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Lesson Info

Live Shoot: Big, Bold & Beautiful Light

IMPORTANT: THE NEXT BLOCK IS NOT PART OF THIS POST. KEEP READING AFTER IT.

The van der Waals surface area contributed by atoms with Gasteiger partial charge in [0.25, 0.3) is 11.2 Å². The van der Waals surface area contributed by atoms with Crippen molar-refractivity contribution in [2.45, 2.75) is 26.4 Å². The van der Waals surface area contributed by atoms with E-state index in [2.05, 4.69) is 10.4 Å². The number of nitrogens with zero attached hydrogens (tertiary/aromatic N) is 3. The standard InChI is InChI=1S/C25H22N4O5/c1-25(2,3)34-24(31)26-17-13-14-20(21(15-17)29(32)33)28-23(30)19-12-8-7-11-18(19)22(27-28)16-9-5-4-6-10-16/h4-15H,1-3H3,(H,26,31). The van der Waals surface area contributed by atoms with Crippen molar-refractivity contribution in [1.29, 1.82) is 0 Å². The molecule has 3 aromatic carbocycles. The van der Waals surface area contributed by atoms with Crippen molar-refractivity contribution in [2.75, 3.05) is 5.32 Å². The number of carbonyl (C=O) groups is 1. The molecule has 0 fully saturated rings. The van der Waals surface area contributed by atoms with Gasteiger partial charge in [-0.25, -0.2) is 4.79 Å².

I think all of us whenever we think about strobes, we think about huge modifiers and big umbrellas and pointing them around and doing stuff with them. And I think it's really nice to spread the light and again, we go back to, if I go back to, I call it big, bold and beautiful light. We're gonna use some umbrellas to mess around with some light and stuff like that. And again, let's talk about the softness of light and how light reacts as it gets closer to us and stuff so a large sun far away causes really hard light when it's direct sunlight, right? And we know what happens. When we have cloud cover, it closes up. All of a sudden, we've got a big soft box. We got a big huge soft box. So if we shoot into an umbrella and I've got these diffusion over the umbrellas. I'm creating a larger light to work with softer light, which is what? My thing, I like soft light. I'm big into soft light. I like it for the transitions and I like creating soft light. So that's kind of how I been doing it. Pl...